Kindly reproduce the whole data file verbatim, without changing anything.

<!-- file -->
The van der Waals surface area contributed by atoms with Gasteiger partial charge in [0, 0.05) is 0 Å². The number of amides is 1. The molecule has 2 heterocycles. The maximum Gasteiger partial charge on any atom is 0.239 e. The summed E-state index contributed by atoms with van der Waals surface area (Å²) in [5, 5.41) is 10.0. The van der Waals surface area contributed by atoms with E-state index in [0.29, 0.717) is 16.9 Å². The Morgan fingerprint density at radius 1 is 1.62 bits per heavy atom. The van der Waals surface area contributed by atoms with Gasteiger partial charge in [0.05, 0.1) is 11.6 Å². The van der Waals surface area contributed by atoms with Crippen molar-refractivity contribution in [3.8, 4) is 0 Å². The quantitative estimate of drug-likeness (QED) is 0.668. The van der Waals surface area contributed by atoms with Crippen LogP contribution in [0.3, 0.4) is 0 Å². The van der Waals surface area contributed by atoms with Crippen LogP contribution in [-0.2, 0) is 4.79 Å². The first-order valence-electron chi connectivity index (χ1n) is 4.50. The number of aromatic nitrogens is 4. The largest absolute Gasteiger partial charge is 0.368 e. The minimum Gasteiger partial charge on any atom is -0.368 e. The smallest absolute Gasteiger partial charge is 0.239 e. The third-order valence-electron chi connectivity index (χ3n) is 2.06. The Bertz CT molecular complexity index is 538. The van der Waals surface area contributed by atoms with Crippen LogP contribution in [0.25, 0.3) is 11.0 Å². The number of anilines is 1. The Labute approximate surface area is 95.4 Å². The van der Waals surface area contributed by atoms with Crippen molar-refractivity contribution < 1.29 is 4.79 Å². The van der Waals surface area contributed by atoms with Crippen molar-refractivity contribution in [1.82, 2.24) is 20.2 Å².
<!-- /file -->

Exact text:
The van der Waals surface area contributed by atoms with Gasteiger partial charge in [0, 0.05) is 0 Å². The number of amides is 1. The molecule has 2 heterocycles. The maximum Gasteiger partial charge on any atom is 0.239 e. The summed E-state index contributed by atoms with van der Waals surface area (Å²) in [5, 5.41) is 10.0. The van der Waals surface area contributed by atoms with E-state index in [0.29, 0.717) is 16.9 Å². The Morgan fingerprint density at radius 1 is 1.62 bits per heavy atom. The van der Waals surface area contributed by atoms with Gasteiger partial charge in [0.05, 0.1) is 11.6 Å². The van der Waals surface area contributed by atoms with Crippen molar-refractivity contribution in [3.8, 4) is 0 Å². The quantitative estimate of drug-likeness (QED) is 0.668. The van der Waals surface area contributed by atoms with Crippen LogP contribution in [0.3, 0.4) is 0 Å². The van der Waals surface area contributed by atoms with Crippen LogP contribution in [-0.2, 0) is 4.79 Å². The first-order valence-electron chi connectivity index (χ1n) is 4.50. The number of aromatic nitrogens is 4. The largest absolute Gasteiger partial charge is 0.368 e. The minimum Gasteiger partial charge on any atom is -0.368 e. The smallest absolute Gasteiger partial charge is 0.239 e. The third-order valence-electron chi connectivity index (χ3n) is 2.06. The Bertz CT molecular complexity index is 538. The van der Waals surface area contributed by atoms with Crippen LogP contribution in [0.25, 0.3) is 11.0 Å². The number of anilines is 1. The Labute approximate surface area is 95.4 Å². The van der Waals surface area contributed by atoms with Crippen molar-refractivity contribution < 1.29 is 4.79 Å². The van der Waals surface area contributed by atoms with Crippen molar-refractivity contribution in [1.82, 2.24) is 20.2 Å².